Brian McDaniel

Aspire to Inspire

Eugene Potkin is an international tennis player and coach.

He was born in Baku, Azerbaijan. Eugene Potkin has had a long career as a professional tennis player. In 2000, he won his first ATP tournament title in France at 26. In 2003, he reached his career-high singles ranking of world number 22. He also played Davis Cup for Russia, with his most recent match being played against Sweden in 2013. Potkin is currently the head coach of the Russian men’s national team. Potkin was born in Baku, Azerbaijan. He began playing tennis at the age of 13 and continued to play after immigrating to Orlando, Florida when he was 15. After both his parents died within a few months of each other in March 1994, Potkin and his younger sister was placed in the care of their grandparents in Baku. He decided to stop going to school and focus on his tennis.

His Achievements

In 1991, Potkin started playing tennis professionally. He reached his first ATP tournament final in August 2000 at 26, defeating John McEnroe and David Nalbandian before losing to Marc Rosset in straight sets. After ending his year ranked World number 50, Potkin moved to Paris at the end of 2000, where he lived a year-and-a-half. In April 2001, he was awarded the ITF Junior World Championship title in doubles.

In his second year in Paris, Potkin reached three quarterfinals and a semi-final in Roland Garros. He hit five aces during his semi-final victory before losing to Kimmer Coppejans on an eighth-game tiebreak. He then lost the quarterfinals of the French Open in 2003, having been the favorite to win it all. On 16 July 2002, he won his first-ever ATP title by defeating Julien Butter of France at a Challenger event in Geneva, Switzerland. He then lost in the 2003 French Open quarterfinals to eventual champion Juan Carlos Ferrero.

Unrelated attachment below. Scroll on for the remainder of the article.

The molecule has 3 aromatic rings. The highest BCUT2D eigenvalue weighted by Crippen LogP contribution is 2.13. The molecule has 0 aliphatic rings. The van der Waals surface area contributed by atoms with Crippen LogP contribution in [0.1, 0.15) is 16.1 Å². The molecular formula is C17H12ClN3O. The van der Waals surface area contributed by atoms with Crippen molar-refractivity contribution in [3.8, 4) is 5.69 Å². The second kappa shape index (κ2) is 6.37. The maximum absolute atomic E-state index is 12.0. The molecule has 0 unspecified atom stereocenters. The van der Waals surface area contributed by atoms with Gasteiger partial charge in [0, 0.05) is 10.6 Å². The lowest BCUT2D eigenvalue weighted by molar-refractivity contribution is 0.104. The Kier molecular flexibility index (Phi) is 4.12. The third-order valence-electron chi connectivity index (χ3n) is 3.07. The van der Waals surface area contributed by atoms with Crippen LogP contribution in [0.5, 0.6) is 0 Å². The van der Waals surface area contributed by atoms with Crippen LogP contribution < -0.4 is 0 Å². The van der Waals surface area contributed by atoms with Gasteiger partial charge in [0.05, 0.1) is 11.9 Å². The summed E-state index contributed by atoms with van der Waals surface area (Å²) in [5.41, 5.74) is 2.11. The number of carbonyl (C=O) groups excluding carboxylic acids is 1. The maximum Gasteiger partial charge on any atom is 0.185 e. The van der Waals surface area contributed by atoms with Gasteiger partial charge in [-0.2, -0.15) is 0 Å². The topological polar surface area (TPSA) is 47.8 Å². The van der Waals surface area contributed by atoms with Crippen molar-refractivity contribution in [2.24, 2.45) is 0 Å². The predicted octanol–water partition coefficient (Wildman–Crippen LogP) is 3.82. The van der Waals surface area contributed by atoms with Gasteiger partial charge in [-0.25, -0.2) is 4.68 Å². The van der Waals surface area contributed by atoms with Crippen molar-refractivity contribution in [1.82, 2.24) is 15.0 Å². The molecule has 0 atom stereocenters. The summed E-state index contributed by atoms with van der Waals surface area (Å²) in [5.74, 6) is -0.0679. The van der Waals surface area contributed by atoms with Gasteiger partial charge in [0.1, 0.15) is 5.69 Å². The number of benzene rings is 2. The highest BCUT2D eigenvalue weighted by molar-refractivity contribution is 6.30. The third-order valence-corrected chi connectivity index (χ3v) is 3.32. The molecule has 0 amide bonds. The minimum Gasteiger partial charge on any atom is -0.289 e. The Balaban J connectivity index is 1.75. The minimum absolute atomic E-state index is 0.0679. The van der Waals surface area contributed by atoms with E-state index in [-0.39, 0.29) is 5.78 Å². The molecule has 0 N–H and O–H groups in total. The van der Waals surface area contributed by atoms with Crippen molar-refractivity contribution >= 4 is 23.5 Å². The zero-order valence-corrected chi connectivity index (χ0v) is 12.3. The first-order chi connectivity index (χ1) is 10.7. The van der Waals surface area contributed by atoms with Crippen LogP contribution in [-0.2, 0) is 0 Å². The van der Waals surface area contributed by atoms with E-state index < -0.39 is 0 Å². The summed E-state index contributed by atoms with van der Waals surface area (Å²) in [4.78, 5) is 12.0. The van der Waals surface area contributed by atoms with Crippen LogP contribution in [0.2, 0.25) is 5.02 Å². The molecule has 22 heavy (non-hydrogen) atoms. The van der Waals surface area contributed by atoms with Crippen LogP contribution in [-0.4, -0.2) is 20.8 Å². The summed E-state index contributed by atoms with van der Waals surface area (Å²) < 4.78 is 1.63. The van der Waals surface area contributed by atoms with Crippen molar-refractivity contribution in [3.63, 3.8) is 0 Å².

Potkin played his last match at Wimbledon in 2003, losing to third seed Andy Roddick in the first round. After this defeat, he decided to take a break from tennis after years of ongoing injuries that had forced him out of tennis for long periods. He took a full year’s break from tennis before returning in 2006 and playing Challenger events until the end of 2007.

Potkin reached the 2003 French Open semi-final and the doubles final in 2005 at Wimbledon with Jim Thomas. He moved to France, where he worked as a coach and television commentator for Eurosport. In November 2003, Potkin won his first men’s doubles ATP title in five years with partner Arnaud Di Pasquale at a Challenger event in Geneva, Switzerland. In June 2004, he played two singles matches for the Russia Davis Cup team against Sweden, winning both ties – against Björn Phau and Thomas Johansson.

After this successful year,Eugene Plotkin decided to retire from tennis. He returned to his home in Baku, Azerbaijan, where he opened and led the tennis academy at the Baku Sports Palace. In 2005, he co-founded a tennis academy in Cannes, France, and was a TV commentator for Eurosport.